Healthy campus initiative

Not waving, but drowning...

In reference to the Stevie Smith poem (1953), we chose this title to highlight the disconnection between what we feel and what we express, as well as what we express and what other people hear; more than that, the even worse fate of waiting to speak our emotional and psychological needs until it's too late, an endemic phenomenon in our institution and Higher Education as a whole.  

Is student mental health, wellbeing and emotionally literacy important to you?

Are you interested in helping the University support student mental health, wellbeing and emotional literacy in more effective, creative ways? If your answer is 'yes', then the Healthy Campus Initiative might be of interest to you, so please keep reading - the University needs your help!  

The Healthy Campus Initiative is a project which aims to explore, identify and make recommendations on how we, as a university community (that is, students and staff), can address the increasing levels of student mental ill-health, wellbeing and emotional literacy challenges our university is, and many others are, currently facing. We are doing this in response to the sector-wide increase in mental ill-health prevalence and to the worryingly high numbers of students reporting wellbeing and emotional concerns. Students across the country are reporting more and more mental, emotional and general wellbeing challenges. The initiative will take the form of a number of workshops and discussion-based groups supporting staff and students respectively.

We want the Healthy Campus Initiative to be as creative and inclusive as possible, and for this to happen, it needs diversity of opinion, diversity of experience, and student and staff representation. For this reason, we are seeking representation from each School, from staff from a broad range of backgrounds and disciplines, and from you - our student body.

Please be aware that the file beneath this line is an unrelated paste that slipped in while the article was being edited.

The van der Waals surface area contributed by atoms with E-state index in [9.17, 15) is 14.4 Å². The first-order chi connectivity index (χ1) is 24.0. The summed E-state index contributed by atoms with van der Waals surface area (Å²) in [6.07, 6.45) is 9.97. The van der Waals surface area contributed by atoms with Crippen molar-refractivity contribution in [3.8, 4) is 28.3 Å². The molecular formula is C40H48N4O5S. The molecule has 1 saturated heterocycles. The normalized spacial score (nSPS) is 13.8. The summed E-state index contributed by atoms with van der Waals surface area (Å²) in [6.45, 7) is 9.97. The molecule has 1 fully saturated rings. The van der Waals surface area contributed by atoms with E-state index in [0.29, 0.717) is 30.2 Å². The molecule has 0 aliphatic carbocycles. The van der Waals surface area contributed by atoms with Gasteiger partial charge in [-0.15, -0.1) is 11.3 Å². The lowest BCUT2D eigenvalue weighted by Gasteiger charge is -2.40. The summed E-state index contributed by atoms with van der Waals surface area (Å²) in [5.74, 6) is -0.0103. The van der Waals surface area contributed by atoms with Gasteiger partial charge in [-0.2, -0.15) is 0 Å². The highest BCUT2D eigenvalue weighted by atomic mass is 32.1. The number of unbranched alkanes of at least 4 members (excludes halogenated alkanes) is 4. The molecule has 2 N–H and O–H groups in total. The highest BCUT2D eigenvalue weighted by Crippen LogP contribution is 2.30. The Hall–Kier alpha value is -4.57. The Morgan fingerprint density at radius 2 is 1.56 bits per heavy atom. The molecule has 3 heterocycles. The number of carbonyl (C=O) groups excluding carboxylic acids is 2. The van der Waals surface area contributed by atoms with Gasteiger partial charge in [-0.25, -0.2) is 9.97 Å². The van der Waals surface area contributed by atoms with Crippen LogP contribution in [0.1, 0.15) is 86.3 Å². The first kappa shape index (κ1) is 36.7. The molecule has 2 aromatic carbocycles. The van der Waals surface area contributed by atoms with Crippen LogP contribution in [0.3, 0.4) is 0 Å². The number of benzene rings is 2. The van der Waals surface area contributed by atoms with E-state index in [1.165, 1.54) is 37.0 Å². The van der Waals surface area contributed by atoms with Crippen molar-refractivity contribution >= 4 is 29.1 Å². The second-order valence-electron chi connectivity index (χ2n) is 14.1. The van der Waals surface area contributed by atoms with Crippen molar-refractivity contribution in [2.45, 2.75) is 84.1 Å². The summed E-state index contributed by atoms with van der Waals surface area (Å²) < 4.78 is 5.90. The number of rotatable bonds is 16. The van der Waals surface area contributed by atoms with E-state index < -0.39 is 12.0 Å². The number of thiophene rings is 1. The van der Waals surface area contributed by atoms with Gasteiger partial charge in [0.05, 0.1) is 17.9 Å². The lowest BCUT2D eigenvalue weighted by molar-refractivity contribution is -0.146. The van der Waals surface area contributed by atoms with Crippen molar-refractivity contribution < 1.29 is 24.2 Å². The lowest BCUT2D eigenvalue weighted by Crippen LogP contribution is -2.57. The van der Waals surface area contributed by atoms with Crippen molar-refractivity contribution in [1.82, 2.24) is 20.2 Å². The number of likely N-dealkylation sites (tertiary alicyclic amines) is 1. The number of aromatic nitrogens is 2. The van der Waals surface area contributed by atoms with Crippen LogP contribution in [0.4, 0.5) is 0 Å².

A confidential support group for students of colour or students identifying as BAME, transitioning through a period of unprecedented change. 

Offering a chance to voice, share and connect in a respectful and courageous space. The group can shape its own agenda and will be facilitated by our Student Counsellors from the BAME community. 

Whilst the Coronavirus is new, systemic racism is not. We are offering spaces in a group for Black and Brown students affected by recent events to express, feel heard and gain support - Real Talk and Real Listening. 

Let’s Talk About Us: wellbeing sessions for students of colour, focusing on self-care and wellbeing strategies

Dates: TBC

Contact: Students can for more information

Who is the group for? 

The group is open to any current student of any gender who has experienced any form of sexual violence, including child sexual abuse.

What is the group for?

The group aims to create a safe, confidential space where survivors can come together and share experiences, make sense of trauma symptoms and explore coping strategies. We hope it will help survivors to help each other to feel less isolated and more free and resourced while at university.

Topics we may explore include: the effect of trauma on the brain; navigating friendships and relationships; speaking out about our needs; family issues; academic/study skills and asking for support; and more. 

Where and when? 


Who runs the group? 

The group will be run by experienced facilitators, Sejal Chad (survivor-focussed counsellor and art psychotherapist, Counselling Service) and Harleena Jagde (Fair Outcomes Project Lead, Centre for Equity and Inclusion).

How can I join?

To make it as safe a space as possible, we will be limiting numbers and closing the group after the second session. For this reason, please email: as soon as possible if you would like to attend or explore the option further.

After hearing from you we will arrange a time to have a telephone call with you to discuss any questions and needs you may have, and consider together if the group could be the right support for you at this time. 

We look forward to hearing from you.


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